Up late scrolling
for distraction, love, hope,
I discovered skew dice.

In the promotional video
you see only a mathematician’s hands,
like the hands of god,

picking up the dice one at a time,
turning them over and over 
before returning them 

to the hard wood table,
where each lands with something 
between a whoosh and silence,

face up, face down,
some faces lying on their side,
as at other archaeological sites.

I bought a set of the patented dice,
each with its own logic and truth 
and aleatory uncertainty—

at home alone I rolled them
across my dining table
to pass the time, 

and time with its own logic
passed. Dear god.
I haven’t been touched in so long.

Living Room Altar

Except for the shirt pulled from the ocean,
except for her hands, which keep folding the shirt, 
except for her body, which once held their bodies, 

my sister wants everything back now--

If there were a god who could out of empty shells
carried by waves to shore
make amends--

If the ocean saved in a jar
could keep from turning to salt--

She's hearing things:

bird calling to bird,
cat outside the door,
thorn of the blackberry against the trellis.


This evening I shared a cab with a priest
who said it was a fine day to ride cross town

with a writer. But I can't
finish the play I said,

it's full of snow.
The jaywalkers

walked slowly, a cigarette warmed
someone's hand.

Some of the best sermons
don't have endings, he said

while the tires rotated unceasingly
beneath us.

All over town people were waiting
and doubleparked and

making love and waiting.
The temperature dropped

until the shiverers zipped their jackets
and all manner of things started up again.

Sweet Double, Talk-Talk [iv.]


I know agape means both dumbly
open and love not the kind of love
that climbed the stairs to you.

Related Poems

Disintegrating Calculus Problem

A dramatic clue lodged in a rockface. Set in a shimmering sound belt slung around the grasses. Collections of numbers signify a large sum, a fatness that cannot be touched. Numbers are heart weight in script. Calculus means a small pebble pushed around maniacally. Binding affection, instead of fear, to largeness.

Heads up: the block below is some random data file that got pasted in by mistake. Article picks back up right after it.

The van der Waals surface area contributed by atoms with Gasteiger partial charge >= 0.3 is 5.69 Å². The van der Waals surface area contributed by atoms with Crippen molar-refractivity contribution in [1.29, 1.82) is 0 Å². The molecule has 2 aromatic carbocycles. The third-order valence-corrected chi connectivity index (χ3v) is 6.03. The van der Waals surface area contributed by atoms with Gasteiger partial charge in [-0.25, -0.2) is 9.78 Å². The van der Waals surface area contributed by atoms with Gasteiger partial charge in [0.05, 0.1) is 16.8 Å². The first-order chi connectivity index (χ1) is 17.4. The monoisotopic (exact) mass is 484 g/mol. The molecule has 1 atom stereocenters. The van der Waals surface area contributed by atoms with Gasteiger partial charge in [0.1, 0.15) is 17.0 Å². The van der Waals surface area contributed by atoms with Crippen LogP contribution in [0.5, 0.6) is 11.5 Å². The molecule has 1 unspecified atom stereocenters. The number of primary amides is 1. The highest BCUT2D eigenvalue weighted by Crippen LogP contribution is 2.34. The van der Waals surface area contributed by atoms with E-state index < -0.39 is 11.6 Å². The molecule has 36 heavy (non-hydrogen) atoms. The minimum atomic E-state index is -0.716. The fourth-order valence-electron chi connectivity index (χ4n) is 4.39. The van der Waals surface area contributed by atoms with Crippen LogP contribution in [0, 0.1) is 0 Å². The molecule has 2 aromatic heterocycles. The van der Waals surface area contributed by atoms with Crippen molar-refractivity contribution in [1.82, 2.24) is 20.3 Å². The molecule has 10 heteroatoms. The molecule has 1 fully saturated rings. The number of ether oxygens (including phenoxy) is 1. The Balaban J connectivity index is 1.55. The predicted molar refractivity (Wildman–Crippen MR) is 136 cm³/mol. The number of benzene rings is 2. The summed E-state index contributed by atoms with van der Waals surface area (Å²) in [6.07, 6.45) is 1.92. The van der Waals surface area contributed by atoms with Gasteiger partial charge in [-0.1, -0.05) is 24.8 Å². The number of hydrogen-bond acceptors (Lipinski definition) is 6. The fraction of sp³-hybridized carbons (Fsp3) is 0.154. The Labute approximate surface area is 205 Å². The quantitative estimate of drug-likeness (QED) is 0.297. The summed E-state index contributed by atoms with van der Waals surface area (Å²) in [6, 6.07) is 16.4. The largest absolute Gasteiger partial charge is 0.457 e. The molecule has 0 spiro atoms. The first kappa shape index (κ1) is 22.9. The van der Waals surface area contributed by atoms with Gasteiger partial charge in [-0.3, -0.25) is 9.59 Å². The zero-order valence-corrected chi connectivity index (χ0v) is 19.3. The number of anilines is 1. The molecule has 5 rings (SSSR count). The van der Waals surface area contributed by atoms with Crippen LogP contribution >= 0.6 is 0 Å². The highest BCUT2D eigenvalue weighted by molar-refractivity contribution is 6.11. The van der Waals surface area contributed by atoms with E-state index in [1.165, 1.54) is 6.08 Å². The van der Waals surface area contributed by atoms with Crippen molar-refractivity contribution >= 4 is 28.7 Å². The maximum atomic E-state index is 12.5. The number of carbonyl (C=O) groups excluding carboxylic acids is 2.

Ideas are peeled into fours and pinned on the warm corners of earth to flap in a wind. Wind, the product of a swinging axe that splits the sums. This math flowers on the tender back of the knee. An operatic leaf in the tree uses a secret algebra to perforate dense void. The void behaves as a porous slice of rye bread spread thick with salted butter.

Food is braided into the body. On the watchface of the lake, a felled tree trunk keeps protracted time. Circling vaguely like the day does. The circle is dented by the dense tear of a woman without the thing she needs. A loudness about need has a reverse effect. The loud need loses mass. This new thinned need is braided into a story archived in a dark library inaccessible to the public.

The tear weighs the same as a loaf of rye bread. The circle is made of birthday wishes glued together with morning sun mucus. Whatever is hidden is pluckable in time, even sound and meaning. Wind deserves a trophy for revealing this elegantly.

I Looked on My Right Hand and Beheld

a hand made out of all that it touched—
fingers of syringes packed with soiled
polyester blankets nails cut from

a plastic bottle cap knuckles
shaped by rinds of other knuckles
and details layered in delicate ash—

ruddy, colorful, clothed. But the left,
flesh and grey, poured like the concrete
surrounding it and sanded at the edges

careful as geometry allows with
dried skin creeping through contours.
Naked hands. Beating knuckles on the ground

wondering will it crack the concrete finally
will it crumble under opposing forces—
material, economy as simple as concrete

is simple, simple to explain but difficult
to understand without explanation.
As plates in our deep crust skid past

one another. One might wonder who
thinks to pour a building of mostly
liquid. Such is the logic of conviction

we are told before the terms are defined.
Dysfunction of episodic memory.
Episode of memory of dysfunction.

Hands that are not our hands.
And so convinced are we of
our own demise we devise it.

Conversation in Isolation

Neighbors nail the planks
dividing their yard from mine.
Our durable fence.

I walk half a block
before realizing I’ve
forgotten my mask.

One ant following
another, trusting we all
are going somewhere.

Stretched between two poles,
clothesline outside my window,
a robin’s rest stop.

Lemons fallen on
the sidewalk to be rescued
for my potpourri.

No one and nothing
touches me but this blue wind
with cool caresses.